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Health taxes are one of the most effective ways to reduce the consumption of unhealthy products helping also reduce the deaths of the more than 40 million people who die annually from non-communicable diseases
Yet, the implementation of health taxes globally remains vastly underutilised. For example, WHO’s 2021 Report on the Global Tobacco Epidemic finds that only 13% of the world’s population is protected by tobacco taxes at best-practice levels
WHO and the Alliance are supporting local researchers around the world to document policies and processes to advance health taxes
Governments around the world are missing an efficient and cost-effective opportunity to improve health, raise revenue, invest in equity and save lives
One of the WHO’s highest priorities is to support countries to promote health and prevent disease by addressing its root causes.1 Compelling evidence demonstrates that one of the most effective ways to do this is to use health taxes to reduce the consumption of unhealthy products, ideally as part of a strategic public health approach.2–4 Health taxes can help reduce the deaths of the more than 40 million people who die annually from non-communicable diseases caused largely by a combination of tobacco, alcohol and unhealthy diets.3
Examples from around the world illustrate the impact that health taxes can have. Between 2005 and 2011, the price of cigarettes in Turkey increased by 195%; during the same period, cigarette sales dropped by 15.5% and government revenues increased by 124%.5 In the Philippines, tobacco use dropped by one-third between 2009 and 2021, following the introduction of a strong tobacco tax.6 In Russia, alcohol taxes, as part of a comprehensive alcohol control policy, contributed to an almost 50% decline in recorded consumption between 2003 and 2016.7 In Mexico, following the introduction of a tax on sugary drinks in 2014, consumption dropped by 5.5% in that year and 9.7% in 2015.8 Other countries, as diverse as Brazil, Finland, South Africa and Thailand, have shown positive health outcomes as the result of targeted tax policies.3 4
There are encouraging signs that the use of health taxes globally is building. In the past 5 years, more than two-thirds of WHO’s Member States have either introduced or increased taxes on at least one health-harming product, such as tobacco, alcohol or sugary drinks.9 For example, with support from WHO, Timor Leste last year increased its tax on tobacco fivefold, increased tax on alcohol, and introduced new taxes on sugar and sugary drinks.10 There is also increasing interest for health taxes on salt and other products.11 12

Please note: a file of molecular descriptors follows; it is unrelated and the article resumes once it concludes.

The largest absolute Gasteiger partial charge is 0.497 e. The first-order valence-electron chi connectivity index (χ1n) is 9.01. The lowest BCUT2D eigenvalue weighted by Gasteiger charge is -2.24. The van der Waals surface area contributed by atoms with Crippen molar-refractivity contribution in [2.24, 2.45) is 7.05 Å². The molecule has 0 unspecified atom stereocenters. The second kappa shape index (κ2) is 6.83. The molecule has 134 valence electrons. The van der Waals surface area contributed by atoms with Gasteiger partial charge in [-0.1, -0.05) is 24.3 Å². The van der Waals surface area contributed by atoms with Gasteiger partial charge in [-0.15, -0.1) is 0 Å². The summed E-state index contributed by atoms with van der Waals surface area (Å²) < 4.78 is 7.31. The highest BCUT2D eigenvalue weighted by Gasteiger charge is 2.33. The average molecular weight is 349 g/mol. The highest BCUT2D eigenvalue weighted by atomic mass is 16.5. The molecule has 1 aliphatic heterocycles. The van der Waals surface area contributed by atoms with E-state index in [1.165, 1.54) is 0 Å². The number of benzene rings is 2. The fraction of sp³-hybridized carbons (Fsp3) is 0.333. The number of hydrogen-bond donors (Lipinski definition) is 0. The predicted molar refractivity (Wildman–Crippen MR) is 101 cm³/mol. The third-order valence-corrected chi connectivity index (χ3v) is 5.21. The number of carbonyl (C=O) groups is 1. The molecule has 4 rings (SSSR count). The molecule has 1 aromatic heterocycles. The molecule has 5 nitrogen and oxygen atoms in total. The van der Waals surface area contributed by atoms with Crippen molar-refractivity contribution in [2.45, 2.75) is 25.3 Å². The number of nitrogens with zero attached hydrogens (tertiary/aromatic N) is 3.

However, the implementation of health taxes globally remains vastly underutilised. For example, WHO’s 2021 Report on the Global Tobacco Epidemic finds that only 13% of the world’s population is protected by tobacco taxes at best-practice levels.13 Taxes on alcohol and sugary drinks are even lower.14 15 Despite overwhelming evidence, governments around the world are missing an efficient and cost-effective opportunity to improve health, raise revenue, invest in equity and save lives.
WHO recognises that increasing any tax is a political challenge. Countries that have introduced or increased health taxes have faced opposition from entrenched commercial interests and powerful industry lobbies. Lawmakers may also be shy of raising taxes that affect people or industries in their constituencies. It can also be difficult to convince Ministries of Finance that long-term health benefits outweigh any potential short-term economic losses. Understanding the national context—the politics, the process and power—is critical. This is why WHO is supporting local researchers around the world to document policies and processes to advance health taxes.16
The global economy is confronting multiple challenges. Health taxes can be an important part of the solution. As WHO’s Council on the Economics of Health for All has found, health taxes can help governments raise revenues to invest in health, education and other social priorities. These revenues can and should be invested for the poorest as a win-win for health equity and contribute to financing the achievement of the health targets of the Sustainable Development Goals. This special issue of BMJ Global Health is an important contribution to the public policy debate on health taxes, which if used correctly, are a powerful tool for preventing disease, saving lives, and building sustainable societies and economies.
Data availability statement
All data relevant to the study are included in the commentary.
Patient consent for publication
Contributors TAG and HC jointly authored this piece.
Funding The authors have not declared a specific grant for this research from any funding agency in the public, commercial or not-for-profit sectors.
Competing interests None declared.
Provenance and peer review Not commissioned; internally peer reviewed.